Speaking of building capacity of the training facilitators, INASP recently launched an AuthorAID Facilitators Online Bootcamp on online facilitation for research writing skills. In the first week of November and of December 2023, two rounds of sessions and masterclasses are being organised for potential facilitators to improve their skills and outlooks towards delivering such capacity building sessions in a virtual environment.
INASP also designs tailor-made courses and learning platforms for specific audiences around the world. A short course on social protection design and delivery for practitioners in Pakistan, an Education Sub Saharan Africa (ESSA)-sponsored course on research communication for policy engagement, and courses for the UK NIHR’s Global Health Academy are some great examples showcasing the range INASP covers.
Towards successful mentoring relationships
Since 2014, INASP’s mentoring initiatives through its AuthorAID programme have been providing a virtual space for its 14,000 young as well as experienced researchers to collaborate. During the COVID-19 pandemic, a special mentoring programme was piloted in 2020, which offered better understanding of virtual mentoring, explored the feasibility of manually matching mentors and mentees, and identified success elements of mentoring relationships.
In July 2023, a WhatsApp conversation was conducted by INASP with its network members to explore the needs around effective mentoring. The discussion around the definition of mentorship, capacities and skills needed, and prevailing key barriers/challenges to successful mentoring. Providing resources and guidance to mentors and mentees, creating space for peer-to-peer learning, piloting group/peer mentoring, and creating an AI mentor bot to cover basic needs of mentees were identified as potential solutions to those challenges. Building on these suggestions and the resources available on the Mentor Hub, INASP is now working on updating its mentoring activities.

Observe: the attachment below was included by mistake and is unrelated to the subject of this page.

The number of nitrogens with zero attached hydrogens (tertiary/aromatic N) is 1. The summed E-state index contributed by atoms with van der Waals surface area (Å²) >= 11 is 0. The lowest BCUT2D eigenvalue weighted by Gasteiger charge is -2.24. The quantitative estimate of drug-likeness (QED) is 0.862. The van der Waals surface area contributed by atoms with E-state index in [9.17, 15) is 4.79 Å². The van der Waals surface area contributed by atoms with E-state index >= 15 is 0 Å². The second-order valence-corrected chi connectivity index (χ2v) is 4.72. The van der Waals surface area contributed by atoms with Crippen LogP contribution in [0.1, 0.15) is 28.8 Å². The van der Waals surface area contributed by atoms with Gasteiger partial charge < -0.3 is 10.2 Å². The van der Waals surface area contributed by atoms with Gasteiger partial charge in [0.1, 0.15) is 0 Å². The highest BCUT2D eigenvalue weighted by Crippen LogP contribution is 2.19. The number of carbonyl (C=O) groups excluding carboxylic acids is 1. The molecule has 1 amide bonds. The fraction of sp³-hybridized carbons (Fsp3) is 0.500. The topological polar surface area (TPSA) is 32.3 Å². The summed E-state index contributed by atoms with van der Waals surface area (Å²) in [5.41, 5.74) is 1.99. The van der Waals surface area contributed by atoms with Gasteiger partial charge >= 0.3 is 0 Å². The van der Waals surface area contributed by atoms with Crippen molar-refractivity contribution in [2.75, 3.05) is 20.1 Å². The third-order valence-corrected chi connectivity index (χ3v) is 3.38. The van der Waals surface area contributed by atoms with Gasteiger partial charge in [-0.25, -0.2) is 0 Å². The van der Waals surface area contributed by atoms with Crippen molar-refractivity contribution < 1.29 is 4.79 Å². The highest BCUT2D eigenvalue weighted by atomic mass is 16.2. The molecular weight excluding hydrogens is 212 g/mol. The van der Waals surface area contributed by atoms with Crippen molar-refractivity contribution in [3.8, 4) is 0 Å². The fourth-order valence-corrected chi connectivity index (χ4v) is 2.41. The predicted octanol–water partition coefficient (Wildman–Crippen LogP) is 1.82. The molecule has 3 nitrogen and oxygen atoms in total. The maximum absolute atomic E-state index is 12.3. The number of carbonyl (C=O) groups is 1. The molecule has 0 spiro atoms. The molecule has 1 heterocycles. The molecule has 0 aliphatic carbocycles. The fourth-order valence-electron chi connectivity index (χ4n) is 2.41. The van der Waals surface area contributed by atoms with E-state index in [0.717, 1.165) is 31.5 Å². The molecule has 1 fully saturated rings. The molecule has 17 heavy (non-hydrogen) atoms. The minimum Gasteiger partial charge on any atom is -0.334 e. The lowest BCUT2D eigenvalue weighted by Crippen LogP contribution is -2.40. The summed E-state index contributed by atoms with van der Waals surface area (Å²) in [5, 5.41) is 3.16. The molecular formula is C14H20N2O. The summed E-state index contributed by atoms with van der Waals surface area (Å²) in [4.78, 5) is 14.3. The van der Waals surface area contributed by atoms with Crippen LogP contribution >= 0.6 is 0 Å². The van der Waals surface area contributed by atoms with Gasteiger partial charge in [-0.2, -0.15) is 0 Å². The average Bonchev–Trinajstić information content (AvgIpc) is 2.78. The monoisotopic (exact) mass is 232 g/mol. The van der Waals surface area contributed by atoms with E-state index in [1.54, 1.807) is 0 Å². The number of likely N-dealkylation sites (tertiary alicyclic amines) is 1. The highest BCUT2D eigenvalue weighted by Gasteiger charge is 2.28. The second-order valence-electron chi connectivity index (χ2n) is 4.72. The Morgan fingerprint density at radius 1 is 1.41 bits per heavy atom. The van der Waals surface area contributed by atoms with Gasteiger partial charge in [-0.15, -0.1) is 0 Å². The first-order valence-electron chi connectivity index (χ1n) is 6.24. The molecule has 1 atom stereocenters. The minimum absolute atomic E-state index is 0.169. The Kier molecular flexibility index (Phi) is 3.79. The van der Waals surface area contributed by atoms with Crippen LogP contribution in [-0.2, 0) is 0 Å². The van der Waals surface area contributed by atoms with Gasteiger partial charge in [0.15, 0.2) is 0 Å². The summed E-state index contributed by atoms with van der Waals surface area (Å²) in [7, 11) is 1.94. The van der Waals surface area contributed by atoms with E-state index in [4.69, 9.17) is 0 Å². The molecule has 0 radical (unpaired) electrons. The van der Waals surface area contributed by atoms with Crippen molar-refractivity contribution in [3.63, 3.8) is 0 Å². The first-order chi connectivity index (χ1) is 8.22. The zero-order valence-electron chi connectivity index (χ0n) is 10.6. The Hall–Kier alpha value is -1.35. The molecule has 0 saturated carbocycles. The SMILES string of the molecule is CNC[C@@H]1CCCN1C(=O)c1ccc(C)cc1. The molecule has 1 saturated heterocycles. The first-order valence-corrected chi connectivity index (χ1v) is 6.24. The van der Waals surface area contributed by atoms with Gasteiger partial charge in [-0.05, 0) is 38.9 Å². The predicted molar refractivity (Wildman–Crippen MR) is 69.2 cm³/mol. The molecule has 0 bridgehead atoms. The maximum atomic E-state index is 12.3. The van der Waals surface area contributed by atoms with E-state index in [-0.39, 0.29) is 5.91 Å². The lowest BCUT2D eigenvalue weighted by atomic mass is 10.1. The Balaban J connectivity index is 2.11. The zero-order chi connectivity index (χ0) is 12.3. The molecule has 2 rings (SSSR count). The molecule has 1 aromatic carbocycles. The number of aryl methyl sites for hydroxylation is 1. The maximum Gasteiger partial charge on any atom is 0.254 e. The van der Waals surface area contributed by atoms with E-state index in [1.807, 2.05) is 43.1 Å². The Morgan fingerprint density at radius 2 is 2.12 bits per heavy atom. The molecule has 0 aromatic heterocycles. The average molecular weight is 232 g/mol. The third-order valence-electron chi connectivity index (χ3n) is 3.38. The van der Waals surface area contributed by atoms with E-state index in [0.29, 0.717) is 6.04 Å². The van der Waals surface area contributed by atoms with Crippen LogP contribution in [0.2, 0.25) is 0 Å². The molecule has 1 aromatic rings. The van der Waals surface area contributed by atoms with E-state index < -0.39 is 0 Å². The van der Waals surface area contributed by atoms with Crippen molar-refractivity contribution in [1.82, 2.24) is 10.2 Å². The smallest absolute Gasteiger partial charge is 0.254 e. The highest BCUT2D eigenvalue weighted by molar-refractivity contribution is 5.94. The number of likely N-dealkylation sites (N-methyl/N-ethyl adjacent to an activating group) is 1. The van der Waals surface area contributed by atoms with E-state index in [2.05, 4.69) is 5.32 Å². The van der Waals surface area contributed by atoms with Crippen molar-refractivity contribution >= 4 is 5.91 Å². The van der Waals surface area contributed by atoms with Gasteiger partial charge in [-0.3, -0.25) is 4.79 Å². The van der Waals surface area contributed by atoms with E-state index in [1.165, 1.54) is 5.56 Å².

Networking and building communities
INASP has been organizing Tea Time with AuthorAID since 2022. In this monthly virtual event, scholars from around the world engage in informal conversations and networking while having a cup of tea or drink, and explore collaboration opportunities, sometimes around a particular topic.
AuthorAID’s Journal Clubs offer dual services: on the one hand, they create networking opportunities within a particular discipline (e.g., environmental biology and toxicology, social science, biomedicine and healthcare, and climate science); on the other hand, they enhance the understanding of the participants of certain research topics through regular virtual sessions. Speaking of building communities, INASP also supports country hubs (currently in Ghana, Kenya, and Nigeria) as well as issue-base communities (e.g., African Community for Systematic Reviews and Meta-Analyses (ACSRM)).
It could be really useful to other ISC Members and initiatives to explore the programmes and resources INASP offers and benefit from these. Besides, INASP being based in different countries around the world creates an amazing opportunity to collaborate with ISC members and regional hubs, especially on ECRs agendas. Such cooperation can initiate new actions, such as equitable evaluation and assessment system for ECRs, which demands fundamental system change in the Global South.
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Photo by Zen Chung on Pexels.
The information, opinions and recommendations presented in this article are those of the individual contributors, and do not necessarily reflect the values and beliefs of the International Science Council.